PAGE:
It’ll be hard remaining “America’s most livable city” if we continue gulping bitter pills containing bad medicine.
Plans to erect a CVS Pharmacy at 17th and State streets are the wrong prescription for Boise’s North End and for Eagle-to-downtown commuters on this increasingly traffic-clogged artery.
The diagnosis that this busy area needs a fourth drug store, especially when empty pharmacy buildings are going begging for tenants farther out State Street, violates the Hippocratic oath: “First, do no harm.”
On Dec. 4, the learned medical specialists on our planning commission will endorse whether yet another scheme to chew into adjacent residential neighborhoods to displace existing tenants and historic homes really is good, long-term patient care for Boise.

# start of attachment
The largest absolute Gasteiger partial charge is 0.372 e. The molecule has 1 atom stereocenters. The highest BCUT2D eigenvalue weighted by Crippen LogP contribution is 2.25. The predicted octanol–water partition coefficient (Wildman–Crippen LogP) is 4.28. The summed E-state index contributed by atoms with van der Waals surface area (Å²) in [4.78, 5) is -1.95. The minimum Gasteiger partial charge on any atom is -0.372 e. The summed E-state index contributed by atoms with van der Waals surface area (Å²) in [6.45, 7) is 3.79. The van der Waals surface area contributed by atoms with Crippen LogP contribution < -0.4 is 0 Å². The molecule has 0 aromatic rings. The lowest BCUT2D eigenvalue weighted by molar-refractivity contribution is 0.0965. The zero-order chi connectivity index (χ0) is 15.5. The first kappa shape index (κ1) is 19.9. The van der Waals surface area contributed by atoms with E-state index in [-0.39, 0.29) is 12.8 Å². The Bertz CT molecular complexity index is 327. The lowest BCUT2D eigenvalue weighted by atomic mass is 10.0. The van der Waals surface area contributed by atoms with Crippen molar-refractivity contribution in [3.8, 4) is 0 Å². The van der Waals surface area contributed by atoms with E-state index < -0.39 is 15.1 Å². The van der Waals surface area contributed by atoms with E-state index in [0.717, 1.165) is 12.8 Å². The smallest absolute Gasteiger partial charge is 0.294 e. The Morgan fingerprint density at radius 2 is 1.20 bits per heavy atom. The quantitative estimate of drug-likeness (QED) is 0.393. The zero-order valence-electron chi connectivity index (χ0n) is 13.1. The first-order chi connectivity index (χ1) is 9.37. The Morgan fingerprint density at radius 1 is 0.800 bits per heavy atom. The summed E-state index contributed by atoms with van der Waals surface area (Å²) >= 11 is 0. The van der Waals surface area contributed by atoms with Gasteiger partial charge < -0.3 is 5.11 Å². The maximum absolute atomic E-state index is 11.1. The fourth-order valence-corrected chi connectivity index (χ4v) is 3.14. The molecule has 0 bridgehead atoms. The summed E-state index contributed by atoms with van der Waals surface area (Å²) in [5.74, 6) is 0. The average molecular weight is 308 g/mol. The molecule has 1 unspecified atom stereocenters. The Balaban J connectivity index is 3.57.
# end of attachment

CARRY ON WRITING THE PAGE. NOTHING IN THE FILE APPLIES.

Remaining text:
Siting of a drug store seems a small affair. But it’s symptomatic of a larger systemic disease replicating itself in this city: whether we harness accelerating growth to help, rather than hurt, the average patient.
From a major hospital expansion that cuts deeply into the East End, the relentless Manhattanization of Boise’s downtown, boosting decibels above our Boise Bench neighbors with new fighter jets, or, now, the simple placement of a State Street drug store, Boise’s livability prognosis remains extremely guarded.
David Klinger, Boise